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Original story location:
Professional Issues - Standard of Care

A Standard of Care

Best Practices

Many professional efforts and various publications have recently addressed the concept of best practice guidelines for schizophrenia and related disorders. The American Psychiatric Association, the Expert Consensus Guidelines project spearheaded by Allen Frances and published by the Journal of Clinical Psychiatry, and other individual and group attempts have been made. However, few of the resulting guidelines have addressed what is actually most critical to the person with serious and persistent mental illness - the notion of recovery.

Thus, we hope to begin a dialogue with everyone who believes in recovery as a valid outcome for schizophrenia, in order to help establish best practice guidelines which include recovery. Limited in the past by less than state-of-the-art technology, we are today mandated by the new technologies to demand the very best. Together with those who suffer from the terrible disease known as schizophrenia, we must aspire for nothing less than full recovery.

Until recently, it was believed that the long-term prognosis for schizophrenia was total disability - even though studies have shown that roughly 50% of persons with schizophrenia actually require minimal support and have good quality of life. These are the people living either with their families or independently, functioning well in society, and working or contributing in many ways.

Unfortunately, it is the other 50% who have gotten most of the attention (much of it negative). High resource utilization and unfavorable media attention, coupled with generally poor outcomes, have for the most part defined schizophrenia in the public sector, including many non-profit organizations. This has been - and continues to be - an arena that too often must contend with poor resources and low staff morale.

So with traditional and academic psychiatry reinforcing the notion that schizophrenia leads inevitably to total disability, few improvements have been made in this field over the years. And it is not unusual to find caseloads per psychiatrist of 800 patients with serious and persistent mental illness, inevitably leading to visits at least three months apart, a total disconnect between the inpatient and outpatient settings, and virtually no meaningful communication between the rehabilitation world and the psychiatric world.

One unhappy result is that roughly 90% of Americans with psychiatric disabilities do not receive any kind of psychiatric rehabilitation - despite the fact that years ago, Hargreaves and Shunway showed conclusively that rehabilitation can make a tremendous impact on long-term prognosis.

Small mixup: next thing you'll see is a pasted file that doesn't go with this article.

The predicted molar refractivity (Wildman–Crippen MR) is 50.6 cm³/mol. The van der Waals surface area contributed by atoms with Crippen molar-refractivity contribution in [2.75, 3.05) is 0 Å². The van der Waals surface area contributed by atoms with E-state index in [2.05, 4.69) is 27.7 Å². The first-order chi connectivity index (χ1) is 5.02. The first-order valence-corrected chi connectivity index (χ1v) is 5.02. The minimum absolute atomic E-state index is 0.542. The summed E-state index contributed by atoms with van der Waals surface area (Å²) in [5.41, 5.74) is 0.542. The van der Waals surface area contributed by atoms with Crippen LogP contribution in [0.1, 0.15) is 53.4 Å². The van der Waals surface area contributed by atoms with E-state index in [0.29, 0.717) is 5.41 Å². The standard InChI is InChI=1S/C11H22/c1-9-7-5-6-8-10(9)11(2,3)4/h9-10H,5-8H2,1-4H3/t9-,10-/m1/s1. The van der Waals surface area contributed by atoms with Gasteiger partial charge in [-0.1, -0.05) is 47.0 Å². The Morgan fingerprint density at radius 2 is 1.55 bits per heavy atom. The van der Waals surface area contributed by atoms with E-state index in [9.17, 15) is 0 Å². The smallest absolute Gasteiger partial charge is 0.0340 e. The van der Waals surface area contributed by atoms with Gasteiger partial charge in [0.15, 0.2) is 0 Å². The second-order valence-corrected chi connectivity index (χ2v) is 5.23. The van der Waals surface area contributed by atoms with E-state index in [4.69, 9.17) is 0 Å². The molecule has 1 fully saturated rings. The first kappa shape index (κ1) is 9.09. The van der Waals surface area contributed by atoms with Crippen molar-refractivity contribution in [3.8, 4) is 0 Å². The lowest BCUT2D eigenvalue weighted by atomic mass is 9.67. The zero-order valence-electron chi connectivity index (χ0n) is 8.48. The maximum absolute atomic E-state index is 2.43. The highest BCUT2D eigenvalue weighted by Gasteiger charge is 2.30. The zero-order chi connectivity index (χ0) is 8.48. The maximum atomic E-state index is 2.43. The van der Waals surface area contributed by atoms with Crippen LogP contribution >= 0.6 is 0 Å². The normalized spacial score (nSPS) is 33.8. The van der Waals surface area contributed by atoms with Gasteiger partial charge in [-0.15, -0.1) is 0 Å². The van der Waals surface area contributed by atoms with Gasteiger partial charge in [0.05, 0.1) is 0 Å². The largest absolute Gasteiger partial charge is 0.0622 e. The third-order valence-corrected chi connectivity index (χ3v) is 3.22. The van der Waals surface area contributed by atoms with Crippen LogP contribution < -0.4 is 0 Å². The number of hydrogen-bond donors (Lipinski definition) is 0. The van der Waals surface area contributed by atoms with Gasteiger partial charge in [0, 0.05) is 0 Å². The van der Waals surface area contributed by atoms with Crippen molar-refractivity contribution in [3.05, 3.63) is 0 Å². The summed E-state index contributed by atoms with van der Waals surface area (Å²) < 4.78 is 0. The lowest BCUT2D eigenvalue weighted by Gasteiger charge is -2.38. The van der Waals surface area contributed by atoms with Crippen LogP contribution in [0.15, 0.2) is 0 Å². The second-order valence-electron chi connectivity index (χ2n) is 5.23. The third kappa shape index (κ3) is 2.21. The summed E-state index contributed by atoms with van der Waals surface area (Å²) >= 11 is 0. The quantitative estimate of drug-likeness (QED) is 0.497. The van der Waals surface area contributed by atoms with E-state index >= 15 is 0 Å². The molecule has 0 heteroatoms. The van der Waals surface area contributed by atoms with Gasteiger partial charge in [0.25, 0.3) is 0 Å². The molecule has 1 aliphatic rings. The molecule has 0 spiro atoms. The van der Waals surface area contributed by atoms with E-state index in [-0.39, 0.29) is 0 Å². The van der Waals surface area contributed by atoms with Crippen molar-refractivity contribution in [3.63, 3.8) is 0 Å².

Best practice guidelines now exist for virtually every medical condition, and psychiatric disorders should be no exception. But in fact there are no best practice guidelines for the long term with respect to schizophrenia and bipolar disease. We believe strongly that this is an essential challenge for the future.

There is no doubt that these are difficult problems to rectify. As a start, we must first come to a consensus that schizophrenia and related disorders can be overcome, and that these patients can be fully reintegrated with proper interventions.

In the last few years, thanks in large part to atypical anti-psychotic medications, some aspects of schizophrenia such as cognition, negative symptomology, and disruptive mood disorders have, in fact, been dramatically improved. Yet it is these very aspects (according to the rehabilitation literature) which have often been perceived as key reasons why persons with serious and persistent mental illness haven't been able to successfully reintegrate.

Understanding that schizophrenia will finally be defeated only when we work together as a team is a necessary first step; this team must also include the person with serious and persistent mental illness and those who are most involved in his or her life. The various helping disciplines - psychiatrists, nurses, social workers, rehabilitation professionals, etc. - must accept that it is only with the patient as captain of the ship that will we truly succeed.

We must also shift from a therapeutic alliance to a rehabilitation alliance. Here the starting point must be the outcome goals of those actually struggling with recovery, including a job, a decent place to live, and a support network of family and friends. This will not happen overnight, or even in a six-week trial. It may take years; for some, it may not even be rehabilitation at all, but habilitation.

We know that this disease strikes in the formative years and can involve different degrees of impairment. But we do not yet know what defines who will and who won't be successful with their reintegration. Therefore, everyone with schizophrenia must have the opportunity to reintegrate - anything less would mean the potential loss of countless persons who could both help themselves and improve society.

We must ask the question: "How many great talents are we losing to schizophrenia simply because they haven't gotten the best treatment?" If we can agree that the answer is "Far too many," we can begin traveling together down the road leading to fully defined and generally accepted best practices for treatment of this terrible illness.

1 Half of the people who receive treatment for schizophrenia either recover completely or are able to live independently with only modest psychosocial support (Biology of Mental Disorders, OTA, 1992)

2 Outpatient treatment and rehabilitation programs for people with schizophrenia can reduce psychiatric re-hospitalization rates, improve quality of life, prevent homelessness and increase the likelihood of gainful employment (Hargreaves & Shumway, 1989)



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